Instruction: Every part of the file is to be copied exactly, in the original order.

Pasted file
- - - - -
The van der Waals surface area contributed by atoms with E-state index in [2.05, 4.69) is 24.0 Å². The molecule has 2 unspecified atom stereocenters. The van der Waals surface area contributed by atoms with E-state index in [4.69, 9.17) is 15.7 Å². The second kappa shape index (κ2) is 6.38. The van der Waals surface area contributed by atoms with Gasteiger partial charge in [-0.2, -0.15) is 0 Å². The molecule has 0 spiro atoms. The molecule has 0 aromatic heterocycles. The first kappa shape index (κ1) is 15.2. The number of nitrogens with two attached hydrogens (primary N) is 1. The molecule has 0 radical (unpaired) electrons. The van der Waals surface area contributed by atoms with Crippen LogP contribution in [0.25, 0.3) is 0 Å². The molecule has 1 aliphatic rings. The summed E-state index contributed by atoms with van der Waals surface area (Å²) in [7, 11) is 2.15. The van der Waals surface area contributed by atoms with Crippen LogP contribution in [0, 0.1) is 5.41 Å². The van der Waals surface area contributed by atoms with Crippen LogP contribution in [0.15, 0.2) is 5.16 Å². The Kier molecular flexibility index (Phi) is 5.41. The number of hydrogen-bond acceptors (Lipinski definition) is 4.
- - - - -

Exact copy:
The van der Waals surface area contributed by atoms with E-state index in [2.05, 4.69) is 24.0 Å². The molecule has 2 unspecified atom stereocenters. The van der Waals surface area contributed by atoms with E-state index in [4.69, 9.17) is 15.7 Å². The second kappa shape index (κ2) is 6.38. The van der Waals surface area contributed by atoms with Gasteiger partial charge in [-0.2, -0.15) is 0 Å². The molecule has 0 spiro atoms. The molecule has 0 aromatic heterocycles. The first kappa shape index (κ1) is 15.2. The number of nitrogens with two attached hydrogens (primary N) is 1. The molecule has 0 radical (unpaired) electrons. The van der Waals surface area contributed by atoms with Crippen LogP contribution in [0.25, 0.3) is 0 Å². The molecule has 1 aliphatic rings. The summed E-state index contributed by atoms with van der Waals surface area (Å²) in [7, 11) is 2.15. The van der Waals surface area contributed by atoms with Crippen LogP contribution in [0, 0.1) is 5.41 Å². The van der Waals surface area contributed by atoms with Crippen LogP contribution in [0.15, 0.2) is 5.16 Å². The Kier molecular flexibility index (Phi) is 5.41. The number of hydrogen-bond acceptors (Lipinski definition) is 4.